#9 What reading material would we find in your bathroom? Absolutely none. In a 100 year old house the bathroom is so small that there is little encouragement to spend time there. We just thank god that it's indoors now and there is running water.

#10 What do you hide when guests come to call? We usually close the door of two of the three upstairs bedrooms. They tend to collect the unsorted denitrus of two undisciplined pack rats who are too lazy to carry things to the attic and too sentimental to pitch them.

Now you have the questions and my answers. The Lucy Memorial Psychological Advice Stand is open for business. What does it all mean? You tell me!

Thursday, August 24, 2006

How the pro's do it?

Another week slips by and no entry. Is the life at hand too dull and uneventful or too busy to take the time to write anything? Perhaps a bit of both.

Cleverness stolen from another place. Try googling the word "failure."

According to one guru we started in Iraq with no good strategy and poor information which led to bad tactics. We now have a better strategy, but the old tactics don't work for it and we are still left holding the bag labeled STUPID.

School has started for fifth grade grandson in Cedar Rapids.
Public Schools are underway in Monmouth.
The college gets started this weekend.
This retired guy is happy. That leaves the golf course less crowded.

Come to think of it maybe that's why I'm not too embarrassed to let a week go by without comment. I'm not a pro and I don't have to make a daily entry in order to keep up.

Bye bye, the first tee calls.

Wednesday, August 16, 2006

The Week Goes by.

You go out to dinner a time or two; you meet some friends or two; you go to a meeting or two; you play a round of golf or two; you do a crossword or two; pick some tomatoes or twelve; cut the grass and curse the rain that made it grow while loving the fact that the garder is producing like gangbusters. It's easy to forget that some folks in Lebanon and Israel are returning to the shells of their destroyed homes. As one refugee put it on public radio this morning, "There are no winners in war, just losers and more losers."

Peace brothers, please! Why is killing the only possible solution?

Tuesday, August 08, 2006

Chicago, "It's a Wonderful Town"

Back from a lovely train excursion to the "Windy City", which was not windy at all over the last three days. While I tramped the halls of the Palmer House at the 20th anniversary convention of the Association for Theatre in Higher Education, Jan strolled the shores of the Chicago River, treaded the halls of the Art Institute, and I suppose paddled the various puddles at the Shedd Aquarium. As usual the meals were scrumpious. There was a glorious medium rare tuna steak at the Blue Water Grille, an equally tempting roasted duck breast atop a broth of Asian noodles and vegetables at the Atwood Hotel, and finally a pig out buffet at Dick's Last Resort. BURP! Home to a week of BLT's from the garden that is now overflowing with bright red splendor. Yum yum and healthy too.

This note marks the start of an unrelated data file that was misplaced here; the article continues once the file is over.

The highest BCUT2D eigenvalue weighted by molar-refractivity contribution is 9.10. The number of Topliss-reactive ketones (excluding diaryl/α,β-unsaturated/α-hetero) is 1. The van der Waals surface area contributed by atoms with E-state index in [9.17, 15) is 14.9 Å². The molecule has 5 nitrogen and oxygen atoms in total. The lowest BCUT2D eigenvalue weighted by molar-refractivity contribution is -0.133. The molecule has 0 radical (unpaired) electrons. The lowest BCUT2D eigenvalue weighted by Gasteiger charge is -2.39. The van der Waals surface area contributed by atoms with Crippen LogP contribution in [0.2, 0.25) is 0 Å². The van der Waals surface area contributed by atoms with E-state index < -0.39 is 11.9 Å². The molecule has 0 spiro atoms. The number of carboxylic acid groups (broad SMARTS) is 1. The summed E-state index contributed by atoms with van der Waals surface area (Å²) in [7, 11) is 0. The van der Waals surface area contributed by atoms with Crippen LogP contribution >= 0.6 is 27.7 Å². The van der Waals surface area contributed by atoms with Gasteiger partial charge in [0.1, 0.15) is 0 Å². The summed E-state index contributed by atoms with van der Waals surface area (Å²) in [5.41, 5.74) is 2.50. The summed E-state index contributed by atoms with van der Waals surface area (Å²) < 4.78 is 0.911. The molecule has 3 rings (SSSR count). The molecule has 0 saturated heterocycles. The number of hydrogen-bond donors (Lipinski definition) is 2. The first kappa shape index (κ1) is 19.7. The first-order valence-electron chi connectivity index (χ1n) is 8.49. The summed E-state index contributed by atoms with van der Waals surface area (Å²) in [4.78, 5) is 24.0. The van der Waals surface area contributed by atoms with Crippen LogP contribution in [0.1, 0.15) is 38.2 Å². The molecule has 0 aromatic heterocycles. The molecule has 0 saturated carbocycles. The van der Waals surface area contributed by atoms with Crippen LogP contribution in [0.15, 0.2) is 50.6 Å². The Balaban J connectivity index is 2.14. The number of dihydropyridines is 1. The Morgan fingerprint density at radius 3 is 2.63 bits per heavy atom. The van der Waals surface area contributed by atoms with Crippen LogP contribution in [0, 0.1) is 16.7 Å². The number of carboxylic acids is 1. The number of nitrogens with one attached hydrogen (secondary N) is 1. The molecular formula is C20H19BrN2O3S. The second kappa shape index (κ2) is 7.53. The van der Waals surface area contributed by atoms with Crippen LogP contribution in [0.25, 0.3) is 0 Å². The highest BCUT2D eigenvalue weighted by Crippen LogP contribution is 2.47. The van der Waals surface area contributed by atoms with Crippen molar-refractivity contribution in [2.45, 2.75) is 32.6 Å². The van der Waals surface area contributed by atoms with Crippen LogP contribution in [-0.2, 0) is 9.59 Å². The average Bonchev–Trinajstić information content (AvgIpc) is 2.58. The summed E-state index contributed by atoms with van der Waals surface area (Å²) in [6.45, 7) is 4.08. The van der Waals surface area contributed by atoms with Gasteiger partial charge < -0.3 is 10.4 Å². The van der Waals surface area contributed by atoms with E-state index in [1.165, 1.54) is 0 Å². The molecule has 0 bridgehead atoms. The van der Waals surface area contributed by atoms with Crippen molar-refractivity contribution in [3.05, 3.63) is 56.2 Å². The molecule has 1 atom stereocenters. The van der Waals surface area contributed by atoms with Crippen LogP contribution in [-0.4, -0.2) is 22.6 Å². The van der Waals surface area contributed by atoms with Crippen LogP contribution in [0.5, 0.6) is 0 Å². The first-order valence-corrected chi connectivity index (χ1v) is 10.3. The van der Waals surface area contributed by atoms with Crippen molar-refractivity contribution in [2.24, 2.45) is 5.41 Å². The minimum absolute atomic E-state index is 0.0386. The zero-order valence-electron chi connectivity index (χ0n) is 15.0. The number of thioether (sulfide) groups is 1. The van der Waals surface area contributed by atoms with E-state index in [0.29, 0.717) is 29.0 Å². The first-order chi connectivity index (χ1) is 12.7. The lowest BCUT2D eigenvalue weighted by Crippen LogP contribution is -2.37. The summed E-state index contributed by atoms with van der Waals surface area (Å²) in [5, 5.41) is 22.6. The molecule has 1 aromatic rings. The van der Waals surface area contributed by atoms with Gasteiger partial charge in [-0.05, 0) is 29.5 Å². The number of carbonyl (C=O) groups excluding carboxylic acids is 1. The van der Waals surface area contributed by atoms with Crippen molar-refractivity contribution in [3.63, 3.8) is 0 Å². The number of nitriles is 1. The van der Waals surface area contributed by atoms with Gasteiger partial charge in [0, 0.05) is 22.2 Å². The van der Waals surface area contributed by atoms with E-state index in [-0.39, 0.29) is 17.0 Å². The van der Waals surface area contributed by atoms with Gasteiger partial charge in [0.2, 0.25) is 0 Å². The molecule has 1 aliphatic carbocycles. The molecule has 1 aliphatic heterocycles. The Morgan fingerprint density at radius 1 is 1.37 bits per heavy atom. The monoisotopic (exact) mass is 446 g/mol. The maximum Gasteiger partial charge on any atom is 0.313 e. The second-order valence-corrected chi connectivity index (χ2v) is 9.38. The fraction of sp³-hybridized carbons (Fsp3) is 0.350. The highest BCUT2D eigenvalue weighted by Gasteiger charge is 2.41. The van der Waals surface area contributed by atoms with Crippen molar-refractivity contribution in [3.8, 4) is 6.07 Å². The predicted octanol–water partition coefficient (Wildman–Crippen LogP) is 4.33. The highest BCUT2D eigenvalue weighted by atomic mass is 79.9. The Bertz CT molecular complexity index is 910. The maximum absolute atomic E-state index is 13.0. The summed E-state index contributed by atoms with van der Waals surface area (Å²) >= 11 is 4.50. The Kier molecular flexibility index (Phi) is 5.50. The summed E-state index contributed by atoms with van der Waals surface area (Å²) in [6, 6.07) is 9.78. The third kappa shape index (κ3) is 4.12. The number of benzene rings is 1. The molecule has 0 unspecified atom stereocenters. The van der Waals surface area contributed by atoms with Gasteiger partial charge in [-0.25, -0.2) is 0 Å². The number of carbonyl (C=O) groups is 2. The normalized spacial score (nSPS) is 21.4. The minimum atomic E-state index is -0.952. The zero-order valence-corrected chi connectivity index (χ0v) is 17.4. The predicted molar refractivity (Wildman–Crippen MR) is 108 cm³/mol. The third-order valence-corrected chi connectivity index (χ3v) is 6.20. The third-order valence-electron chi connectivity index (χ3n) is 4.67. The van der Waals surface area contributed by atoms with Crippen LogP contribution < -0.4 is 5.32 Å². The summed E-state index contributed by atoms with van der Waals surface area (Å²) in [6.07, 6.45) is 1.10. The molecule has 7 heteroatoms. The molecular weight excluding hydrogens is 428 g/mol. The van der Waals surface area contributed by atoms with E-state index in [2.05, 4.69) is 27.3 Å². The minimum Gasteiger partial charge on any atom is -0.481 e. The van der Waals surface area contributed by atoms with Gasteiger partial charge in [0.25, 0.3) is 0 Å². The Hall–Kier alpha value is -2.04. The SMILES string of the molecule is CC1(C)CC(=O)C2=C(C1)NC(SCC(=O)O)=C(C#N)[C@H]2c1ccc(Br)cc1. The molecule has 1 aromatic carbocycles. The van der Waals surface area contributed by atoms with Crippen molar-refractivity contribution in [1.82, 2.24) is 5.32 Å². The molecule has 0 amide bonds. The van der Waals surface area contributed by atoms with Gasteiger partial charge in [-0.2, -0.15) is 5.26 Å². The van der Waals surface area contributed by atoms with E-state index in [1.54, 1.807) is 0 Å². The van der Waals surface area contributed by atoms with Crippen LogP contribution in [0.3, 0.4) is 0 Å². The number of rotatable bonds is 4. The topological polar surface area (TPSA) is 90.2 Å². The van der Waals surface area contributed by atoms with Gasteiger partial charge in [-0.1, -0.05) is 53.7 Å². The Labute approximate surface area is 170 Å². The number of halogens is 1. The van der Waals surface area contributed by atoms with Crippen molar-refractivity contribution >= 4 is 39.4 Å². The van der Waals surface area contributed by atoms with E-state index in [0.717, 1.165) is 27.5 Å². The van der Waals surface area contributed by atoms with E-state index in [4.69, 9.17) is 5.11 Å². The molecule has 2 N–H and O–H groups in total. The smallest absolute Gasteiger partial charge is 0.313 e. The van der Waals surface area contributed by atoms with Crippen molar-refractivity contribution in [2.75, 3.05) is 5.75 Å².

For those who need a moral lesson in blog entries and who shouldn't offer one after these last three days of facist, imperialist, sinful, and overtly conspicuous consumption, here is a bon mot from a Robert Frost poem.

"Most of the change we think we see in life
Is due to truths being in and out of favor."

Tuesday, August 01, 2006

Expresso Tales by Alexander McCall Smith

Just finished "Expresso Tales" by Alexander McCall Smith. It is occasionally uneven as the residents of 44 Scotland Street do not all jump off the page, but the ones that do like Bertie the precocious six year old who wears pink dungarees, befuddles his psycotherapist, befriends dogs, gangsters, and a vegan named Tofu, are well worth plowing through a few duds. This is not quite in the No 1 Ladies Detective Agency realm, but it remains a fine read. Smith's sardonic humor and basic humanity doesn't shine quite as brightly in sun starved Edinburgh as Botswana, but the poem at the end of the book makes up for any minor flaws along the way.

It expresses a lovely thought about what is truly important in the act of living.

"Be content with small places, the local, the short story
Rather than the saga; take pleasure in private jokes,
In expressions that cannot be translated,
In references that can be understood by only two or three,
But which speak with such eloquence for small places
And the fellowship of those whom you know so well
And whose sayings and mood are as familiar
As the weather; these mean everything,
They mean the world, they mean the world." p.344

Theatre News

I'm off for the 20th anniversary of the Association for Theatre in Higher Education. It started after the implosion of the old ATA at a fiery meeting in Toronto. It will be interesting to evaluate where it came from, where it is, and where it may be going. Certainly the future of the live performing arts is continually looking bleak, bleaker, and super bleak.

On the other hand check out a mordant article on Beckett in the latest New Yorker.